In a note to the reader at the end of A Boy Called Dickens, the author explains that while the story she wrote is based on Dickens's life, she has fictionalized dialog and certain situations. In doing so, she has brought to life a part of his history that few are aware of, and made it delightfully accessible to younger readers. This also helps to explain why Dickens's novels tended to focus on the plight of England's poor: he had first-hand experience as a child.
The author invites the reader to peer through the fog with her in a quiet observation of a young Charles watcing enviously from a distance as boys crowd into a school with their books. He has a different destination. The reader may be surprised to see that Dickens winds up at a shop where he and other poor boys spend 10 hours a day labeling bottles of bootblack. When the foreman isn't around, he spins stories for the amusement of his youthful co-workers. At the end of a long day the 12-year-old works his way home through the busy London streets, his head filling with the characters he encounters there. Home for Dickens is a tiny attic he rents cheaply.
The reader must wait until Sunday to discover why a boy so young is living on his own. Sunday is his day off, when he visits his family in debtor's prison. His meager income is their only means of support. Sadly, his situation was not uncommon at the time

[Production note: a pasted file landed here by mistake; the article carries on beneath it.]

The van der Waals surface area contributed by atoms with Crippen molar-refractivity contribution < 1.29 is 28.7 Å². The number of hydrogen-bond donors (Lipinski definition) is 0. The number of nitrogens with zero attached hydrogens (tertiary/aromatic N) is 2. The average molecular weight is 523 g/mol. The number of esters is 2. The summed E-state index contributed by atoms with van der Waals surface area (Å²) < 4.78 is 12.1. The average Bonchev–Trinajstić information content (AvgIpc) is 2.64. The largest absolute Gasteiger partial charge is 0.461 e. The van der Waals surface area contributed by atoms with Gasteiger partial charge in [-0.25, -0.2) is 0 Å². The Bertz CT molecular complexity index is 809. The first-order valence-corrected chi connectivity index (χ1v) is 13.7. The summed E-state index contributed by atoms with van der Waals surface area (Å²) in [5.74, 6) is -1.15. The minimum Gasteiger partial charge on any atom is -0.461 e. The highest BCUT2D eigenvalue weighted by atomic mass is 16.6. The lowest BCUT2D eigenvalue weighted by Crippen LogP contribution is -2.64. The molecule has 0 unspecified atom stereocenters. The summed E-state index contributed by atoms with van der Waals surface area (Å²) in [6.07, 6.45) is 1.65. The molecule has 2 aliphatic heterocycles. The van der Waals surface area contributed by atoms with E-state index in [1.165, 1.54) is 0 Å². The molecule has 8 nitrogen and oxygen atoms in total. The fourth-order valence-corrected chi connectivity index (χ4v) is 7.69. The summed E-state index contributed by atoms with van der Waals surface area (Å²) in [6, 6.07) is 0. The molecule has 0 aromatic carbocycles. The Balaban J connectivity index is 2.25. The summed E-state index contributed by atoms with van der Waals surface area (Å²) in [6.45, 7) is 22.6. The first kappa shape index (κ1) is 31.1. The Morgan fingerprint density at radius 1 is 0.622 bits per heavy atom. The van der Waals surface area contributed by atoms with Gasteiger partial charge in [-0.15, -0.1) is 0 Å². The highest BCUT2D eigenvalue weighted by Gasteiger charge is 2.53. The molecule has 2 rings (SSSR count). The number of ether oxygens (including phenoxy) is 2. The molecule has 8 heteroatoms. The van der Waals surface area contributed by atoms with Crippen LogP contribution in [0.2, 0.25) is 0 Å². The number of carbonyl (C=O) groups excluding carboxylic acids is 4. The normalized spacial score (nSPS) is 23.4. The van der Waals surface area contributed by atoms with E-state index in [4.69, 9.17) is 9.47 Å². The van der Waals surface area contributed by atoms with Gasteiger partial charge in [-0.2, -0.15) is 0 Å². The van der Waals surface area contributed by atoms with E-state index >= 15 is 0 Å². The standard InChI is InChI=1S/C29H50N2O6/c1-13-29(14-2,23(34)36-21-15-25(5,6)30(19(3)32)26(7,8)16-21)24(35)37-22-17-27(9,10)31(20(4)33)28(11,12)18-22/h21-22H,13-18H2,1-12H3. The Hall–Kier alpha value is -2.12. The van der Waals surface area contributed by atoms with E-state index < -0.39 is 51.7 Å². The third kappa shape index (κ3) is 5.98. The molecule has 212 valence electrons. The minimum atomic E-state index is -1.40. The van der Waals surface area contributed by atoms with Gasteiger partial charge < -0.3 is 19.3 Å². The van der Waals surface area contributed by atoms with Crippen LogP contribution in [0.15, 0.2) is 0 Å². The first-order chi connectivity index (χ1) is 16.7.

. John Hendrix's full-page illustrations in muted colors reflect the smoggy London of the Industrial Revolution, yet lend a dreamy quality to Dickens's otherwise shabby life. It is his dreams, after all, that will eventually lift him out of his dreary life.
The final page leaves the reader with an important thought: “For years Dickens kept the story of his own childhood a secret. Yet it is a story worth telling. For it helps us remember how much we all might lose when a child's dreams don't come true.” This book is a beautiful tribute to Charles Dickens's 200th birthday.
Highly recommended. Reviewed by Jane Behrens, Librarian, Johnston Iowa USA